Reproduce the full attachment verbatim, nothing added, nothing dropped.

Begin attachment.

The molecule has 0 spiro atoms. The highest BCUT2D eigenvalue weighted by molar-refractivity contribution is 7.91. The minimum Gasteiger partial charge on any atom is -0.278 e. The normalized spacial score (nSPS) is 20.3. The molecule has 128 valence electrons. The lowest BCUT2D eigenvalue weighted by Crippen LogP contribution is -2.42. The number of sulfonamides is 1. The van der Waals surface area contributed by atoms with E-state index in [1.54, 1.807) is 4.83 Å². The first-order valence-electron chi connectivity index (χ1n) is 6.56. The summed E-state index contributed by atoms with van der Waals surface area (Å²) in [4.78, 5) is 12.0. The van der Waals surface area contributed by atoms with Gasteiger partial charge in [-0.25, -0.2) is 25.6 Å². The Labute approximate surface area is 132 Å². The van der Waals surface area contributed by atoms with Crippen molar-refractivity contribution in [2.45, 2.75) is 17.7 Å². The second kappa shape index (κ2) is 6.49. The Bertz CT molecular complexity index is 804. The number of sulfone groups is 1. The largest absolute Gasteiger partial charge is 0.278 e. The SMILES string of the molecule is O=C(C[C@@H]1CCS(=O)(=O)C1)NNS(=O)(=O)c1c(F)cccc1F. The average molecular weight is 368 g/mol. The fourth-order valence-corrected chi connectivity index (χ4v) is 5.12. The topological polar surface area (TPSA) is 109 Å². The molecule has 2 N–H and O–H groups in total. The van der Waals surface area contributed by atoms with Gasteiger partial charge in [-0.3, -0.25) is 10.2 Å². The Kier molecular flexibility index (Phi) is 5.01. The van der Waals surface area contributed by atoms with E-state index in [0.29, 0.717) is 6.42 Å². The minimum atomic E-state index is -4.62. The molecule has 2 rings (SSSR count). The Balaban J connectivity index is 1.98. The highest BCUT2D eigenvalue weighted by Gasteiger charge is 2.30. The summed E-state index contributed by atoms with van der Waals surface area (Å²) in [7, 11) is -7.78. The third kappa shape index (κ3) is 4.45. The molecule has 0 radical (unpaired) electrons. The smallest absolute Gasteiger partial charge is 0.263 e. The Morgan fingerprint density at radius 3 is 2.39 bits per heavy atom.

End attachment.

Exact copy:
The molecule has 0 spiro atoms. The highest BCUT2D eigenvalue weighted by molar-refractivity contribution is 7.91. The minimum Gasteiger partial charge on any atom is -0.278 e. The normalized spacial score (nSPS) is 20.3. The molecule has 128 valence electrons. The lowest BCUT2D eigenvalue weighted by Crippen LogP contribution is -2.42. The number of sulfonamides is 1. The van der Waals surface area contributed by atoms with E-state index in [1.54, 1.807) is 4.83 Å². The first-order valence-electron chi connectivity index (χ1n) is 6.56. The summed E-state index contributed by atoms with van der Waals surface area (Å²) in [4.78, 5) is 12.0. The van der Waals surface area contributed by atoms with Gasteiger partial charge in [-0.25, -0.2) is 25.6 Å². The Labute approximate surface area is 132 Å². The van der Waals surface area contributed by atoms with Crippen molar-refractivity contribution in [2.45, 2.75) is 17.7 Å². The second kappa shape index (κ2) is 6.49. The Bertz CT molecular complexity index is 804. The number of sulfone groups is 1. The largest absolute Gasteiger partial charge is 0.278 e. The SMILES string of the molecule is O=C(C[C@@H]1CCS(=O)(=O)C1)NNS(=O)(=O)c1c(F)cccc1F. The average molecular weight is 368 g/mol. The fourth-order valence-corrected chi connectivity index (χ4v) is 5.12. The topological polar surface area (TPSA) is 109 Å². The molecule has 2 N–H and O–H groups in total. The van der Waals surface area contributed by atoms with Gasteiger partial charge in [-0.3, -0.25) is 10.2 Å². The Kier molecular flexibility index (Phi) is 5.01. The van der Waals surface area contributed by atoms with E-state index in [0.29, 0.717) is 6.42 Å². The minimum atomic E-state index is -4.62. The molecule has 2 rings (SSSR count). The Balaban J connectivity index is 1.98. The highest BCUT2D eigenvalue weighted by Gasteiger charge is 2.30. The summed E-state index contributed by atoms with van der Waals surface area (Å²) in [7, 11) is -7.78. The third kappa shape index (κ3) is 4.45. The molecule has 0 radical (unpaired) electrons. The smallest absolute Gasteiger partial charge is 0.263 e. The Morgan fingerprint density at radius 3 is 2.39 bits per heavy atom.